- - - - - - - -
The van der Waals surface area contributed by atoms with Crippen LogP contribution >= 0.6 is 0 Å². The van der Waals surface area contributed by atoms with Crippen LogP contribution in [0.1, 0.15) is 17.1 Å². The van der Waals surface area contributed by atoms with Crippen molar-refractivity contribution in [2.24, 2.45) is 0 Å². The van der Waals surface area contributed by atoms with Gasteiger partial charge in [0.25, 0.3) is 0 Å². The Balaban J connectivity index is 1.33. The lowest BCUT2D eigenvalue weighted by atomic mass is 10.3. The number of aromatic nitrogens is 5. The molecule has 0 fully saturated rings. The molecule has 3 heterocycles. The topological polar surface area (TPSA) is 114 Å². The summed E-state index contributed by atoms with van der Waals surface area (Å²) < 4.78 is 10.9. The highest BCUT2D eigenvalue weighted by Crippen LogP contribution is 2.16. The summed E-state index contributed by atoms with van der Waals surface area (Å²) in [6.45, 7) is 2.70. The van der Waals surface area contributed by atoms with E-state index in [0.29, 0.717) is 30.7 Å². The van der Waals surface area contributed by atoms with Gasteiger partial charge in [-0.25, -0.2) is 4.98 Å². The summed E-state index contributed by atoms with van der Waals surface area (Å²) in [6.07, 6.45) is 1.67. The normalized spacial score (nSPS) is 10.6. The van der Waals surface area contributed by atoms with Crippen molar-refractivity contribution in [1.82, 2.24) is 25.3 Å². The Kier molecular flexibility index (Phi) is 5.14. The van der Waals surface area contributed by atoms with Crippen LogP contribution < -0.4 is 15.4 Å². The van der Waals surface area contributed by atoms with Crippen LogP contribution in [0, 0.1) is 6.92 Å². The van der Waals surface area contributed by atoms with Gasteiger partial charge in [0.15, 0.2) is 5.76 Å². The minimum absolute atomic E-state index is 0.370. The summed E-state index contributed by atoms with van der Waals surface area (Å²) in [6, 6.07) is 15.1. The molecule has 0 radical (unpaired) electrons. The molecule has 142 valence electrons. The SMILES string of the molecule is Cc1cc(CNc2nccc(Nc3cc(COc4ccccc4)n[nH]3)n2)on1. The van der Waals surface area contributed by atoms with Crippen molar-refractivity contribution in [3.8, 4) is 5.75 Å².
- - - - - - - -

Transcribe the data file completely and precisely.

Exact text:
The van der Waals surface area contributed by atoms with Crippen LogP contribution >= 0.6 is 0 Å². The van der Waals surface area contributed by atoms with Crippen LogP contribution in [0.1, 0.15) is 17.1 Å². The van der Waals surface area contributed by atoms with Crippen molar-refractivity contribution in [2.24, 2.45) is 0 Å². The van der Waals surface area contributed by atoms with Gasteiger partial charge in [0.25, 0.3) is 0 Å². The Balaban J connectivity index is 1.33. The lowest BCUT2D eigenvalue weighted by atomic mass is 10.3. The number of aromatic nitrogens is 5. The molecule has 0 fully saturated rings. The molecule has 3 heterocycles. The topological polar surface area (TPSA) is 114 Å². The summed E-state index contributed by atoms with van der Waals surface area (Å²) < 4.78 is 10.9. The highest BCUT2D eigenvalue weighted by Crippen LogP contribution is 2.16. The summed E-state index contributed by atoms with van der Waals surface area (Å²) in [6.45, 7) is 2.70. The van der Waals surface area contributed by atoms with E-state index in [0.29, 0.717) is 30.7 Å². The van der Waals surface area contributed by atoms with Gasteiger partial charge in [-0.25, -0.2) is 4.98 Å². The summed E-state index contributed by atoms with van der Waals surface area (Å²) in [6.07, 6.45) is 1.67. The normalized spacial score (nSPS) is 10.6. The van der Waals surface area contributed by atoms with Crippen molar-refractivity contribution in [1.82, 2.24) is 25.3 Å². The Kier molecular flexibility index (Phi) is 5.14. The van der Waals surface area contributed by atoms with Crippen LogP contribution < -0.4 is 15.4 Å². The van der Waals surface area contributed by atoms with Crippen LogP contribution in [0, 0.1) is 6.92 Å². The van der Waals surface area contributed by atoms with Gasteiger partial charge in [0.15, 0.2) is 5.76 Å². The minimum absolute atomic E-state index is 0.370. The summed E-state index contributed by atoms with van der Waals surface area (Å²) in [6, 6.07) is 15.1. The molecule has 0 radical (unpaired) electrons. The molecule has 142 valence electrons. The SMILES string of the molecule is Cc1cc(CNc2nccc(Nc3cc(COc4ccccc4)n[nH]3)n2)on1. The van der Waals surface area contributed by atoms with Crippen molar-refractivity contribution in [3.8, 4) is 5.75 Å².